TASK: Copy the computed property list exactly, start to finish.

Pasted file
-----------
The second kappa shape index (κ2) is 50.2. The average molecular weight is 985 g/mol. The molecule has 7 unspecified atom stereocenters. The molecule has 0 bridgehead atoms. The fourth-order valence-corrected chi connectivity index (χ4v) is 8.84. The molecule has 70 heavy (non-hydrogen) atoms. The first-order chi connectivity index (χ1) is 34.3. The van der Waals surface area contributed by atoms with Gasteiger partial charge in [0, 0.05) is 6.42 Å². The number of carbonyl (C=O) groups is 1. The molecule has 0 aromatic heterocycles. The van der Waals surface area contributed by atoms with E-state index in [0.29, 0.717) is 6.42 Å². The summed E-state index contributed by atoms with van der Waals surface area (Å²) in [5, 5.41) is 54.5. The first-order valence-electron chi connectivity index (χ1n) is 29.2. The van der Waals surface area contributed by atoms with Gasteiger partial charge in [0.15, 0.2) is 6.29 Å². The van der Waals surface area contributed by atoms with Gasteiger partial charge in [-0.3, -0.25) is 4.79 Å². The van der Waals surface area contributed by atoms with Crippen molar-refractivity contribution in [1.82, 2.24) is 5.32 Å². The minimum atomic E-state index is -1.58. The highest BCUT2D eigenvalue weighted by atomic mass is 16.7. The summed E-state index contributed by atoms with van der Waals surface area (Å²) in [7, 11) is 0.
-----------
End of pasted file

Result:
The second kappa shape index (κ2) is 50.2. The average molecular weight is 985 g/mol. The molecule has 7 unspecified atom stereocenters. The molecule has 0 bridgehead atoms. The fourth-order valence-corrected chi connectivity index (χ4v) is 8.84. The molecule has 70 heavy (non-hydrogen) atoms. The first-order chi connectivity index (χ1) is 34.3. The van der Waals surface area contributed by atoms with Gasteiger partial charge in [0, 0.05) is 6.42 Å². The number of carbonyl (C=O) groups is 1. The molecule has 0 aromatic heterocycles. The van der Waals surface area contributed by atoms with E-state index in [0.29, 0.717) is 6.42 Å². The summed E-state index contributed by atoms with van der Waals surface area (Å²) in [5, 5.41) is 54.5. The first-order valence-electron chi connectivity index (χ1n) is 29.2. The van der Waals surface area contributed by atoms with Gasteiger partial charge in [0.15, 0.2) is 6.29 Å². The van der Waals surface area contributed by atoms with Gasteiger partial charge in [-0.3, -0.25) is 4.79 Å². The van der Waals surface area contributed by atoms with Crippen molar-refractivity contribution in [1.82, 2.24) is 5.32 Å². The minimum atomic E-state index is -1.58. The highest BCUT2D eigenvalue weighted by atomic mass is 16.7. The summed E-state index contributed by atoms with van der Waals surface area (Å²) in [7, 11) is 0.